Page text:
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I borrowed some of the techniques from my experiences with scouting in my class room when I became a teacher. The most important thing I borrowed was working in groups. The first week of school I organized my classes into six groups of six. Once these groups were established they would function throughout the year.

I established the groups the first week of school. To do so, I called the role each day by asking a personal question so the students could reveal something about themselves. What was the most fun you had during vacation? Who was your first best friend? What do you do on snow days?

Then on Friday of that week I had the students choose three students they would like to be in a group with. I collected these papers and organized the groups as nearly as possible on the basis of their choices. I let them trade around where they could and then announced that these groups would stay the same throughout the rest of the year.

The groups were seated together in a double circle around the room. The blackboard was in front and my desk was in the back. With this arrangement, each group could easily put their seats in a circle when they needed to work together. Each group chose a chairman and a secretary. The chairman was responsible for obtaining assignments and the secretary for reporting attendance.

One of the most successful projects for the groups was making bulletin boards. Units of study were six weeks long. One group in each class did a bulletin board based on the subject that the class was studying that week. They had three days of class time to develop their project. Though I furnished basic materials for them to use, many of them supplemented the materials. We graded the project on (1) quality of the content material developed, (2) artistic elements involved and (3) group cooperation. We spent Fridays evaluating them leaving time for a weekly quiz.

The students became very involved with their bulletin boards. Even some "psychological dropouts" so labeled because they always came to class but never did anything, became involved. They had arranged their own group in all my classes and, at least one time, I caught one of these groups bringing their friends up to the classroom before school to see their handiwork.

To get an "A" on a bulletin board all three elements had to be an "A". I never had difficulty allowing the groups to work during class because an "A" on group cooperation was more important to the students than the other elements. "A's" all the way, however were quite elusive. The critique, which the students did, was tight.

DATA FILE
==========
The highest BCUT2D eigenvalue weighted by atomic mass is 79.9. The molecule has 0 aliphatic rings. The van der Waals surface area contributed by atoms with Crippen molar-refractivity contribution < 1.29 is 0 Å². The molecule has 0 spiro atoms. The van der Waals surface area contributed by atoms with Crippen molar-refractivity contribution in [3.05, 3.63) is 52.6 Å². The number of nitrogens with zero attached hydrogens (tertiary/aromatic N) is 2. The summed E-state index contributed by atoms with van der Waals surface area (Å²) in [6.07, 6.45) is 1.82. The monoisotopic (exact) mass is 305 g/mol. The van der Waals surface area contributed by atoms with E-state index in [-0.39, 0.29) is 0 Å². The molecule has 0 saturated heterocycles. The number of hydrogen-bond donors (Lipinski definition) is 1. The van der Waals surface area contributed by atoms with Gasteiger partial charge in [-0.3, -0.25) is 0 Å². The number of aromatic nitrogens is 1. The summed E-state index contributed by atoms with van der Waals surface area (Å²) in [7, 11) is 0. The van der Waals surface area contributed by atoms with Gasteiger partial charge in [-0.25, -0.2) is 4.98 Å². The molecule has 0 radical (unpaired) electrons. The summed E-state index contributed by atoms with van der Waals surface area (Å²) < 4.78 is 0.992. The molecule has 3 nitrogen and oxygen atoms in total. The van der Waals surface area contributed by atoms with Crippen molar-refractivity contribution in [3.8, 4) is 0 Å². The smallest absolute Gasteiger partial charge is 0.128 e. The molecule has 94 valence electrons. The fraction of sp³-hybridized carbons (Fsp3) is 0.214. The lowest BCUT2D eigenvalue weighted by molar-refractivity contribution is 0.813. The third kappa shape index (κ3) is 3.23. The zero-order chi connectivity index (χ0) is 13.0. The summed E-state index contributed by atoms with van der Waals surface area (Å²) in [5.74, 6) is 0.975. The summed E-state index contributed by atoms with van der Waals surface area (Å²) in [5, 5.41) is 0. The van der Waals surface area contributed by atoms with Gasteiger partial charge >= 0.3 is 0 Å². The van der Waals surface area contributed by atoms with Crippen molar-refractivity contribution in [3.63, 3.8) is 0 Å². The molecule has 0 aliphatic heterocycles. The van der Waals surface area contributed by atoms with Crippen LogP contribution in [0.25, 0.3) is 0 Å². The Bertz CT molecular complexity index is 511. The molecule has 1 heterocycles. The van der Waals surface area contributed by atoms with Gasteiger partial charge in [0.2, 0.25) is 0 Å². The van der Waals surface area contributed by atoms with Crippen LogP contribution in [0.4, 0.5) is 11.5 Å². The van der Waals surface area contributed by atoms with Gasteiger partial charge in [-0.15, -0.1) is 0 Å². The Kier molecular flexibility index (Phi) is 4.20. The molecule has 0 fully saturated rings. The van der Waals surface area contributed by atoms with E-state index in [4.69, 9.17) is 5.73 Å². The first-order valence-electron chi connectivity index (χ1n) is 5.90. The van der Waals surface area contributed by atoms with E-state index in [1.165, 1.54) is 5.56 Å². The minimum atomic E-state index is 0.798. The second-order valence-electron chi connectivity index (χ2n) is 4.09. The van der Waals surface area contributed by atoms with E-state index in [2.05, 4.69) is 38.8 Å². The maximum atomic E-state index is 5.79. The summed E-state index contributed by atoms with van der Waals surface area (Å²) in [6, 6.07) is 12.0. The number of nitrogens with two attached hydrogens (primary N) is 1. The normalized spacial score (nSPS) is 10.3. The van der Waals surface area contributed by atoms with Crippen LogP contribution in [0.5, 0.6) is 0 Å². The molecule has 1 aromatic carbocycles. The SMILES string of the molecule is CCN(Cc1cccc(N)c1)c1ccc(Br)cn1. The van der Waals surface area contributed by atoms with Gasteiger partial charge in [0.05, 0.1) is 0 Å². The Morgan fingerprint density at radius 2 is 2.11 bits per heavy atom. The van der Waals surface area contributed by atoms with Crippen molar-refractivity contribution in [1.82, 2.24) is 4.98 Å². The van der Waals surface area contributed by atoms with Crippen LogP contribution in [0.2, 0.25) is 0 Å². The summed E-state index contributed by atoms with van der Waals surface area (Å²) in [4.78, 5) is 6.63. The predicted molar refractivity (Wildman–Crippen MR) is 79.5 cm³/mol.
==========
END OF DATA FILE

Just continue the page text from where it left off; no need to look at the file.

I had one group whose students who were especially motivated to get an "A" on their bulletin board. They called themselves "The Hustlers" and that they were. It was an all girls group who were accustomed to getting good grades. They were so motivated that they had a meeting at night in one of their homes to develop the details of their plan. They even called me at home during their meeting to ask me some facts about the content.

They awaited the verdict of the class eagerly that Friday. Certainly they had their "A" on cooperative action. I determined this aspect, and they had gone far beyond the dimensions of any other group on that aspect.

Their art grade, according to the class, was also superb. They had created an enormous octopus that spread its evil tentacles into the far reaches of the bulletin board, scarcely leaving room for the skillful lettering that revealed the message. The class agreed that the group deserved an "A" for artistry.

When it came to content, however, someone found a mistake. There were too many eyes on the octopus. An octopus has only two eyes and the artists had an eye for each tentacle that could be seen. The Hustlers were devastated.

I continued the discussion of the content. It was a creative masterpiece. The octopus was a visualization of the negative effects of repressed emotions. Each tentacle was labeled to represent one of the mechanisms we try to use to avoid reality - rationalization, negativism, daydreaming, alcoholism, etc.

The class was ready to downgrade the bulletin board to a "B" when I intervened. "Is it not possible" I asked, "for something to be better than accurate? The technical error did nothing to interfere with the powerful message the bulletin board illustrates."

We discussed this for awhile. Someone suggested that all those eyes might be accepted as "poetic license" because they added to the emotion of fear being illustrated. After continued discussion, the class agreed on the "A". After all the purpose of the design was to identify the danger of using those escape mechanisms rather than to teach the physiology of the octopus.

The students realized that some things might be better than accurate. Perhaps the lesson we learned from that experience might be more important than what we learned about repressed emotions.

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